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Alex Barbosa, boxing renaissance man, adds pro promoter to growing resume’

Barbosa working as a ring announcer
25
Aug

Alex Barbosa has done just about all there is to do in the sport of boxing. The 36-year-old from Philadelphia has been a pro fighter, a trainer, a gym owner, even a ring announcer. He’ll finally check off “pro boxing promoter” this Sunday when he hosts his first show on the Battleship New Jersey in Camden, N.J.

The maiden show of R&B Promotions will be headlined by Philadelphia-based welterweight prospect Tahmir Smalls (8-0, 5 knockouts) facing Joel Guevara (4-7-1, 3 KOs) in a six-round bout.

Barbosa, a Temple University graduate, compiled a 6-3-1 (1 knockout) record between 2011 and 2018, and has eight years of experience promoting amateur shows. Though he says getting in the ring had been the hardest thing he’d ever done, that all changed in the lead-up to fight week in Camden.

“I would say that promoting an event is harder than training for a fight. Even though training for a fight is more physically demanding, this is very mentally taxing,” said Barbosa, who adds that the birth of his son five months ago made him want to promote a show.



“It’s a very daunting task; there are a lot of intricate parts that people will never get to understand.”

Camden has a rich boxing history. The South Jersey city produced heavyweight champion Jersey Joe Walcott, who has a statue of his likeness on the Delaware River waterfront, and former two-division champion Dwight Muhammad Qawi.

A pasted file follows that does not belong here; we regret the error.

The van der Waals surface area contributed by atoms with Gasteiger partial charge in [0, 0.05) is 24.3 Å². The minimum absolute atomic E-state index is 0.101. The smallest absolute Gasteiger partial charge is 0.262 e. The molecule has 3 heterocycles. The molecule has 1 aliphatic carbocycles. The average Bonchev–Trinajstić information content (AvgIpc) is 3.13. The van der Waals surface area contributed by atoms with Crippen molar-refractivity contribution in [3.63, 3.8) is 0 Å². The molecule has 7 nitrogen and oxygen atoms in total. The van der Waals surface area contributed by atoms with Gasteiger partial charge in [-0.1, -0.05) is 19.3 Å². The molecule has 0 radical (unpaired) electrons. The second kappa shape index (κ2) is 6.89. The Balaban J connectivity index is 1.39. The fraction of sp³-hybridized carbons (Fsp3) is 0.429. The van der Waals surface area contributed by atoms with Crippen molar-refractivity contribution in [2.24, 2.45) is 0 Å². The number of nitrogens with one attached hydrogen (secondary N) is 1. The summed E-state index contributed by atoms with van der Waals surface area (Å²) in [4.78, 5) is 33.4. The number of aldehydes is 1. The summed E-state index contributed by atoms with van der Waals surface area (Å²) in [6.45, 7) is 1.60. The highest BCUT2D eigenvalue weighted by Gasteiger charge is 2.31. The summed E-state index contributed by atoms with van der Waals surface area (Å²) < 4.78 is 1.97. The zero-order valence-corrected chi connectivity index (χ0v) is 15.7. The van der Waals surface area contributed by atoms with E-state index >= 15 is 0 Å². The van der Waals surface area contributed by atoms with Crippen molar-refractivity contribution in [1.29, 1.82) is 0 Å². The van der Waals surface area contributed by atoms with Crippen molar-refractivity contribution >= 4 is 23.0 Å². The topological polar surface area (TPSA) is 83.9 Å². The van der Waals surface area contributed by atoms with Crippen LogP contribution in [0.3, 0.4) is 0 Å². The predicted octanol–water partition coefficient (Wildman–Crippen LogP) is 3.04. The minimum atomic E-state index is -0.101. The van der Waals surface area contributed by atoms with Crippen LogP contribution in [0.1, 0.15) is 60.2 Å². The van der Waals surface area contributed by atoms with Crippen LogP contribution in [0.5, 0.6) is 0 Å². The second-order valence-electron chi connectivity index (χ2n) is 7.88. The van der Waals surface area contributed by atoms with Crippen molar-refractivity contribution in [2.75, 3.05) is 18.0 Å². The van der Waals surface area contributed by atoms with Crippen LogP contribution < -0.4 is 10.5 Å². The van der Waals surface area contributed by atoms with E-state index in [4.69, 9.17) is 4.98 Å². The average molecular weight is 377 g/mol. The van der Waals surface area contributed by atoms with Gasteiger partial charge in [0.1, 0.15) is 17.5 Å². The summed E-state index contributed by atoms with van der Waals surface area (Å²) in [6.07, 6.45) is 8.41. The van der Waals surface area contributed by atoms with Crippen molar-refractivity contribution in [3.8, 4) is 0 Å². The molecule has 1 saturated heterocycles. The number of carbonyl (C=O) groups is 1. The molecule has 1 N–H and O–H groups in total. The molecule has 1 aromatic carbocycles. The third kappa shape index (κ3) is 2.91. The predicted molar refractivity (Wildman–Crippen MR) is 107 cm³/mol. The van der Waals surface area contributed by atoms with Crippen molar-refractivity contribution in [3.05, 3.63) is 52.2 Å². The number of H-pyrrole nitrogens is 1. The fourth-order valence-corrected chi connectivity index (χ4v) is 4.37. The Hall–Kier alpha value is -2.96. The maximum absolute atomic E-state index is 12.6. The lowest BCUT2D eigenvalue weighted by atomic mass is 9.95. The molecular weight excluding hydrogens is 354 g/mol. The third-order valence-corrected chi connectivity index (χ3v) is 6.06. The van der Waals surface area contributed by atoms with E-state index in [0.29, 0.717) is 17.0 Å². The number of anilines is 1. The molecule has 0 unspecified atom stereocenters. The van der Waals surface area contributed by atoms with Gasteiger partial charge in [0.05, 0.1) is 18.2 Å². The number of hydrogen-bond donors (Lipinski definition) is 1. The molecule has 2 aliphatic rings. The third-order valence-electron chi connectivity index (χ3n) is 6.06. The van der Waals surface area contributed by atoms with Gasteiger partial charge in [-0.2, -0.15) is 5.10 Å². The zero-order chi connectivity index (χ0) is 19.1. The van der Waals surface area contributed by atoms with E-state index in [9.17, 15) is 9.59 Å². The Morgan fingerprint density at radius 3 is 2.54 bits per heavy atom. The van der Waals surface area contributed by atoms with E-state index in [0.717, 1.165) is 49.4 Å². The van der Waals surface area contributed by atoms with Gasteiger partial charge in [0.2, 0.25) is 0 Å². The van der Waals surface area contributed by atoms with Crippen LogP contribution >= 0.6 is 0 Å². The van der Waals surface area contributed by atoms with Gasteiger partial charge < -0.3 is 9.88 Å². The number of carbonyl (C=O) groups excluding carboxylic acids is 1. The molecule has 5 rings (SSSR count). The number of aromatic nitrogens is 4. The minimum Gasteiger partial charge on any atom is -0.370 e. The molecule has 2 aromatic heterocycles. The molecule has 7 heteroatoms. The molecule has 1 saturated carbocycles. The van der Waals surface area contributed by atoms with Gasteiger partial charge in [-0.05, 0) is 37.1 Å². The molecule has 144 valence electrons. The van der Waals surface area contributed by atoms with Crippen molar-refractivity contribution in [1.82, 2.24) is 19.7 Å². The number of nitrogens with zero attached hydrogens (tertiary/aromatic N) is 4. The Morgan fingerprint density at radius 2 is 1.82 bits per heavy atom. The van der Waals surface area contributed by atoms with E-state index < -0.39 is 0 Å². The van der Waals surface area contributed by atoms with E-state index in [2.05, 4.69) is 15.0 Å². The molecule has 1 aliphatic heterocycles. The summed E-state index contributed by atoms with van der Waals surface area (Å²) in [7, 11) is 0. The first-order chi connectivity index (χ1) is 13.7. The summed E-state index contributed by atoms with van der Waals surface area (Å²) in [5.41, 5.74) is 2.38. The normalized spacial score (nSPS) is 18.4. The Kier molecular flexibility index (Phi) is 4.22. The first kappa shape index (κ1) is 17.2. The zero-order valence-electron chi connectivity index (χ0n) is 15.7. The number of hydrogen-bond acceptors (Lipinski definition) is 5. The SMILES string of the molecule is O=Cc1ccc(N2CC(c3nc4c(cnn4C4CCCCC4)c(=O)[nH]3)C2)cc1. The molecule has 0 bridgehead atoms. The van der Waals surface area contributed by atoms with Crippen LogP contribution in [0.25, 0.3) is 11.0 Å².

In more recent times, featherweight prospect Raymond Ford, who trains out of Barbosa’s gym, TKO Fitness in Cherry Hill, N.J., has been the sport’s standard-bearer in town.

Still, pro boxing events have been virtually non-existent in the city after the heydays of the old fight clubs of the 1920s, 30s and 40s. Sunday’s show will be the first in Camden since 1999, which was the first show the town had seen in 11 years.

Barbosa says he can see the business of the sport evolving, and wants to be part of its evolution.

“I have a different understanding of the game because I’m not just a businessman, I’ve been in the ring,” said Barbosa.

“The game seems to be changing and I want to be a part of that. The pro fighter movement, fighters are starting to educate themselves a little bit more about the game and not just take such raw deals.”

Tickets priced $100 and $50 can be purchased at this link.

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